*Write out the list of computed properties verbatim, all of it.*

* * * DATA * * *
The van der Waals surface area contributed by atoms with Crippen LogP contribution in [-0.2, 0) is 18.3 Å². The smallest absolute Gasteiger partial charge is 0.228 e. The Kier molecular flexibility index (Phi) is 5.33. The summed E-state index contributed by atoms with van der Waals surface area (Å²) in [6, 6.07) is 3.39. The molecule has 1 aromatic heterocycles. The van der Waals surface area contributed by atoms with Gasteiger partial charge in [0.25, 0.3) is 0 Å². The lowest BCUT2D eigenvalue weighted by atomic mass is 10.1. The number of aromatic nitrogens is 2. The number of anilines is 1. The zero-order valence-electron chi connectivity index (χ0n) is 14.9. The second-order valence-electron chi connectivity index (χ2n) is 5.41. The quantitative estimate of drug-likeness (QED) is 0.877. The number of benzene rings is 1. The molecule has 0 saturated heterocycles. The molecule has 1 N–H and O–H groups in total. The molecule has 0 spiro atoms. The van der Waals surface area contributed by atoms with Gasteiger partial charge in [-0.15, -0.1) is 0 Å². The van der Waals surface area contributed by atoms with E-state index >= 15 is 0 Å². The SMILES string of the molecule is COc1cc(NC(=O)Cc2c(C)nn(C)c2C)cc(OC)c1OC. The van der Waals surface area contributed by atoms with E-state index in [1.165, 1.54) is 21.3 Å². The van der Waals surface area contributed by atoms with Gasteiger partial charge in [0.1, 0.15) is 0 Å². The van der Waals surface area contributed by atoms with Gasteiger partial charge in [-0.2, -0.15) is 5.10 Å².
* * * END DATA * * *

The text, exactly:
The van der Waals surface area contributed by atoms with Crippen LogP contribution in [-0.2, 0) is 18.3 Å². The smallest absolute Gasteiger partial charge is 0.228 e. The Kier molecular flexibility index (Phi) is 5.33. The summed E-state index contributed by atoms with van der Waals surface area (Å²) in [6, 6.07) is 3.39. The molecule has 1 aromatic heterocycles. The van der Waals surface area contributed by atoms with Gasteiger partial charge in [0.25, 0.3) is 0 Å². The lowest BCUT2D eigenvalue weighted by atomic mass is 10.1. The number of aromatic nitrogens is 2. The number of anilines is 1. The zero-order valence-electron chi connectivity index (χ0n) is 14.9. The second-order valence-electron chi connectivity index (χ2n) is 5.41. The quantitative estimate of drug-likeness (QED) is 0.877. The number of benzene rings is 1. The molecule has 0 saturated heterocycles. The molecule has 1 N–H and O–H groups in total. The molecule has 0 spiro atoms. The van der Waals surface area contributed by atoms with Gasteiger partial charge in [-0.15, -0.1) is 0 Å². The van der Waals surface area contributed by atoms with E-state index >= 15 is 0 Å². The SMILES string of the molecule is COc1cc(NC(=O)Cc2c(C)nn(C)c2C)cc(OC)c1OC. The van der Waals surface area contributed by atoms with E-state index in [1.165, 1.54) is 21.3 Å². The van der Waals surface area contributed by atoms with Gasteiger partial charge in [0.1, 0.15) is 0 Å². The van der Waals surface area contributed by atoms with Gasteiger partial charge in [-0.2, -0.15) is 5.10 Å².